• I have been thinking about the comments and the thoughts that have popped up around my last post on clip charts, and I started wondering how to better explain how building up community looks different than clip charts or other public behavior systems. The clearest...

  • Have you ever been publicly shamed? I have. It stinks. It was in first grade. Our desks were arranged in a U shape, one next to the other, and we were supposed to be silently reading. “Who is your best friend?” whispered Kerry Latzah (name changed...

  • There are many things you may know about me already: I teach kindergarten, I have a dog, I consult in schools, I write books. There are also many things you may not know about me: I love romance novels, I am very stubborn, and when school...

  • I was in the middle of nowhere, and I was on the verge of tears. After weeks on the road, I was finally heading home. The word “home” itself had gained a magical mystical quality to me, and with all my heart I just wanted to...

  • Yesterday my attention was drawn to this article in the New York Times called: “The Fallacy of Balanced Literacy” by Alexander Nazaryan. I also read this incredibly well written response by Gaeten Pappalardo over on edutopia. And 24 hours I am still annoyed beyond words. I...

  • I, and everyone else, have been thinking a lot about testing. I have been thinking about good tests and bad tests and what they actually measure. The times I have appreciated tests and the times I have not. I, personally, am tested most when I...

  • “Play is often talked about as if it were a relief from serious learning. But for children play is serious learning. Play is really the work of childhood.” –  Fred Rogers When I was about five years old, and my sister was around seven, our...

  • I love analogies. I feel like they let you learn something sideways, when something is too hard to take face on, relating it to something you know and understand is like opening the side door in your mind, or walking on the diagonal up a...

  • My husband and I went snowboarding over winter vacation. Much as I would like to claim otherwise, I am a novice (read: terrible) and so we signed up for a lesson. In the midst of what seemed to be infants doing tricks on snowboards, Geoff...

  • At the risk of sounding like Dear Abby, the only authentic way to start this post is by saying I received a really moving and motivating comment from a teacher named Becky, who wrote on behalf of herself and some of her colleagues in Washington...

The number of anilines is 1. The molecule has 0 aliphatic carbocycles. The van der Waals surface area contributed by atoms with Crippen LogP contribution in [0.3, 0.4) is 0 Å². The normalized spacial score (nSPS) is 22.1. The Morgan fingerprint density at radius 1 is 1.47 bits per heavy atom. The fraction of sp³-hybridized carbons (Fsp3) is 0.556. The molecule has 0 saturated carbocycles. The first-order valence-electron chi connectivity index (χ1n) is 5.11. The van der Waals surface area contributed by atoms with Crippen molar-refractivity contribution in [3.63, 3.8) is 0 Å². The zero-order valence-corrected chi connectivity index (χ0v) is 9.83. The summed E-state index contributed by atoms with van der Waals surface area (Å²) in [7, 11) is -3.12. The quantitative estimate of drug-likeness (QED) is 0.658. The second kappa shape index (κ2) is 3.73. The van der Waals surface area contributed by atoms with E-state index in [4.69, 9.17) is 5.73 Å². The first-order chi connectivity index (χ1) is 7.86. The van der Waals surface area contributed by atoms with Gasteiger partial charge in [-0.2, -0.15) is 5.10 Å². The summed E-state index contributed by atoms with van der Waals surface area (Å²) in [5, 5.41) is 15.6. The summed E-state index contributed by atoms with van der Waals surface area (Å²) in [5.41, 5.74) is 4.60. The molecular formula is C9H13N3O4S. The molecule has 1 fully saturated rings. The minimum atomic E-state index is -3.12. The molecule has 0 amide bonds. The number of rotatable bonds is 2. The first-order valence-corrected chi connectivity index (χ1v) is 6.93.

• Best New Blog 2013 – Edublog Awards View more lists from Edublogs I am honored that kinderconfidential is nominated for an Edublog Award for best new blog. Considering it took me 45 minutes to figure out how to link to voting, it may have been...

  • First: this blog post brought to you by #nerdlution. #nerdlution was started by Colby Sharp, a third grade teacher and a person who manages to inspire in 140 twitter characters- not easy, Franki Sibberson, possibly the biggest heart and biggest cheerleader of teachers out there,...

  • Sometimes my student teachers ask me: “Can you show me how you plan?” This question always sets me back a little because my process, like that of many teachers, is not exactly black and white. I think this is (roughly) how I plan: I obsess...

  • My dad had a saying for every situation, often variations on the same theme: a journey of a thousand miles begins with a single step, you eat an elephant one bite at a time, and so on and so forth. Essentially: get to work and...

  • When I was in middle school, I tried out for the basketball team, despite having never played more than a game of “HORSE” every once in a while. My dad had been a basketball coach, and in many ways I felt basketball skills lay dormant...

  • I remember the time of my very first close reading experience, although at that time I was only about six and words like close reading were about as familiar to me as kale, and other non-white foods.   It involved a two-page spread from my...

  • Hi there, I am Kristi Mraz. Former literacy consultant with Teacher’s College, co-author of Smarter Charts (with Marjorie Martinelli) and Writing Non-Fiction Chapter Books (with Barb Golub and Lucy Calkins), and current kindergarten teacher. This blog is a place for me to share what is...